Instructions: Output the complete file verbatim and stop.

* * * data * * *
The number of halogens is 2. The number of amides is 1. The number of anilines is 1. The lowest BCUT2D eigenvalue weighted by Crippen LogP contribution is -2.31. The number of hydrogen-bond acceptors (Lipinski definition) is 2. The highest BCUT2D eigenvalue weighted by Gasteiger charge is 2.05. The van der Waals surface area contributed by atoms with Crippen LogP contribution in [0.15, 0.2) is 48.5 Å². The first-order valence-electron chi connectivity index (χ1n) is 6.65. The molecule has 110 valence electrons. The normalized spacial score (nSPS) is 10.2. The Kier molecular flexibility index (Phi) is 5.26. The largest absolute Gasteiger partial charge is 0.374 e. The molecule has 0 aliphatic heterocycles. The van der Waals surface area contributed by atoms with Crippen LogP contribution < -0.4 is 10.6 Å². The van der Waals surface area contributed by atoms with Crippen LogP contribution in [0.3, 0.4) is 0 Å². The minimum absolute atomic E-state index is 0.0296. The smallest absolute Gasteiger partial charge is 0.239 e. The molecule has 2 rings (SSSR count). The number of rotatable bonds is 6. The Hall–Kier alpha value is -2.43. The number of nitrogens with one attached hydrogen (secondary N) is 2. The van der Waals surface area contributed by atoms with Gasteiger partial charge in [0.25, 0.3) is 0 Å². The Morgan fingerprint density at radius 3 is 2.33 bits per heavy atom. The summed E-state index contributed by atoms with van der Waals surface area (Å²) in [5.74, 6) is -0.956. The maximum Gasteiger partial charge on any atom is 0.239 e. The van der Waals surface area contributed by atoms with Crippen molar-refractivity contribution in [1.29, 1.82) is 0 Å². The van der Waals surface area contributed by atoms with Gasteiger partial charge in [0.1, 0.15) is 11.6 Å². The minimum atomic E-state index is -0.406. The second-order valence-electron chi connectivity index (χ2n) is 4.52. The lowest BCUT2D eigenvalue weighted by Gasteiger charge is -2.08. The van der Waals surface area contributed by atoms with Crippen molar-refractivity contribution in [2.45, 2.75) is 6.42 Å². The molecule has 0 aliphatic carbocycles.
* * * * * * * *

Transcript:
The number of halogens is 2. The number of amides is 1. The number of anilines is 1. The lowest BCUT2D eigenvalue weighted by Crippen LogP contribution is -2.31. The number of hydrogen-bond acceptors (Lipinski definition) is 2. The highest BCUT2D eigenvalue weighted by Gasteiger charge is 2.05. The van der Waals surface area contributed by atoms with Crippen LogP contribution in [0.15, 0.2) is 48.5 Å². The first-order valence-electron chi connectivity index (χ1n) is 6.65. The molecule has 110 valence electrons. The normalized spacial score (nSPS) is 10.2. The Kier molecular flexibility index (Phi) is 5.26. The largest absolute Gasteiger partial charge is 0.374 e. The molecule has 0 aliphatic heterocycles. The van der Waals surface area contributed by atoms with Crippen LogP contribution < -0.4 is 10.6 Å². The van der Waals surface area contributed by atoms with Crippen LogP contribution in [0.3, 0.4) is 0 Å². The minimum absolute atomic E-state index is 0.0296. The smallest absolute Gasteiger partial charge is 0.239 e. The molecule has 2 rings (SSSR count). The number of rotatable bonds is 6. The Hall–Kier alpha value is -2.43. The number of nitrogens with one attached hydrogen (secondary N) is 2. The van der Waals surface area contributed by atoms with Gasteiger partial charge in [0.25, 0.3) is 0 Å². The Morgan fingerprint density at radius 3 is 2.33 bits per heavy atom. The summed E-state index contributed by atoms with van der Waals surface area (Å²) in [5.74, 6) is -0.956. The maximum Gasteiger partial charge on any atom is 0.239 e. The van der Waals surface area contributed by atoms with Crippen molar-refractivity contribution in [1.29, 1.82) is 0 Å². The van der Waals surface area contributed by atoms with Gasteiger partial charge in [0.1, 0.15) is 11.6 Å². The minimum atomic E-state index is -0.406. The second-order valence-electron chi connectivity index (χ2n) is 4.52. The lowest BCUT2D eigenvalue weighted by Gasteiger charge is -2.08. The van der Waals surface area contributed by atoms with Crippen molar-refractivity contribution in [2.45, 2.75) is 6.42 Å². The molecule has 0 aliphatic carbocycles.